Early Cyclotrons

I arrived in Berkeley in August of 1934. At that time Ernest was working with the 27-inch cyclotron, which was producing 3 million-electron-volt protons.
Five inch cyclotron held by Glenn Seaborg. 27-inch cyclotron in 1932.
Here I go back to the first operating cyclotron, the 4-inch cyclotron, that operated first on January 2, 1931 and produced 70 kilo-electron-volt protons. You'll see here that I'm holding this. I can prove that because I have the same watch on. Then in 1932 we had the 27-inch cyclotron. Lawrence moved to the old Radiation Laboratory that I'm going to show you a picture of in a few moments. He was assigned that building on August 26, 1931. That is exactly 65 years ago today.

Left to right: Jack Livingood, Frank Exner, M.S. Livingston (in front), David Sloan, Ernest O. Lawrence, Milton G. White, Wesley Coates, L. Jackson Laslett, and Commander T. Lucci.

And here he built the 27-inch cyclotron, of which I show you a picture here, that produced first protons and then deuterons in 1933. Here is a picture taken in 1933 of a number of the key people working with him at that time. I won't stop to read off the names, I'll let you do that. This 27-inch cyclotron was producing 3 MeV deuterons by the time I came here in 1934, and then 4 MeV deuterons the next year, then 5 MeV deuterons the next year, and by 1937, 6 MeV deuterons. Then he built the 37-inch cyclotron using the same magnet. This was a magnet with about 70 tons of iron in it, and that produced 8 MeV deuterons.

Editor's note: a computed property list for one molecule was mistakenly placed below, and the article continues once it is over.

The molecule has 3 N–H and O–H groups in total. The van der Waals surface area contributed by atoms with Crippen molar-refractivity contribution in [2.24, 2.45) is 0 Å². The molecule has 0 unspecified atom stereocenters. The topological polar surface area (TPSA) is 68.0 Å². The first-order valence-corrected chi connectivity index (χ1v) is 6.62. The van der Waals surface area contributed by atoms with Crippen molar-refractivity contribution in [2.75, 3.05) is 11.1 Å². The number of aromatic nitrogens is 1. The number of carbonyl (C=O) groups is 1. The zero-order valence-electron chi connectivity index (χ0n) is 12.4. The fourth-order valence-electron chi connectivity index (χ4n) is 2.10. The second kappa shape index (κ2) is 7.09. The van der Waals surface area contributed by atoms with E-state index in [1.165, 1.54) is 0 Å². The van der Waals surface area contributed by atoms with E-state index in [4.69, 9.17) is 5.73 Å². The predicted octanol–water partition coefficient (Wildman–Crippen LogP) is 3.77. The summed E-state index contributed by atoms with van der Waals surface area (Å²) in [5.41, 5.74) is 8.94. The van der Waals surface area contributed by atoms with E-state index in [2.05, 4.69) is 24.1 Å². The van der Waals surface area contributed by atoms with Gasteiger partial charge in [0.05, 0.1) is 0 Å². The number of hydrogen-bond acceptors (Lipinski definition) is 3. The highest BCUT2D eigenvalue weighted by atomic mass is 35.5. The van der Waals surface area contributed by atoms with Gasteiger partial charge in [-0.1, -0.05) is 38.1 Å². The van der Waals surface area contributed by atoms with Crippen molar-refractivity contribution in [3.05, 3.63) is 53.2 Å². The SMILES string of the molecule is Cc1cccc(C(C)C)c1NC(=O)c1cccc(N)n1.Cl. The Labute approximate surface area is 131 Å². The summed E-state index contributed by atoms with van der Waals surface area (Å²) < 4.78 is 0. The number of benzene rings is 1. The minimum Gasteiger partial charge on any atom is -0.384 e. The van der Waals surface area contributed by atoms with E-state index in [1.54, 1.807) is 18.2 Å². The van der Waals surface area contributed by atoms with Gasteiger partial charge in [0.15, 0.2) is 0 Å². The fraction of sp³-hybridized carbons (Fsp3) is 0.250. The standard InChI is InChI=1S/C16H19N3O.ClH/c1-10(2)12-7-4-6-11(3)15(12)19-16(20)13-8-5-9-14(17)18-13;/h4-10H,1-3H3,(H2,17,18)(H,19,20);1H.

37-inch cyclotron. Berkeley, California. Deuteron-deuteron neutron source; Room 118, Radiation Laboratory, University of California, Berkeley (UCB). East Hall, University of California, Berkeley (UCB), where work with fast neutrons took place.
When I came to Berkeley I chose to do my graduate work really in nuclear physics. I was in the Chemistry Department and got my Ph.D. in chemistry, but in Berkeley you can do research in nuclear physics and get a degree in chemistry. I worked in the old Radiation Laboratory with a deuteron-deuteron source, 100 kilo-electron volts, producing neutrons by bombarding deuterium, deuterium oxide cooled to ice temperatures with liquid air, with deuterons. I measured the interactions of neutrons with a number of elements, and that was part of my thesis. I moved over to an old building called East Hall and finished my thesis work using a radium-beryllium source of neutrons.

Glenn Seaborg in the East Hall on the UC Berkeley campus in 1937 with neutron scattering apparatus.

Here I am with the apparatus and the lead shielding, and so forth, taken just about the time in May 1937 when I was finishing my Ph.D. research.

Here's a view of the campus at that time. This is the chemistry building and here is the old Radiation Laboratory. Actually, it's a little later because here is also the Crocker Laboratory and Lewis Hall. Here is the old Radiation Laboratory being torn down in 1959 to make room for Latimer Hall.

Chemistry buildings, old Radiation Laboratory, Crocker Laboratory, etc., 1940's. Demolition of Old Radiation Laboratory, 1959.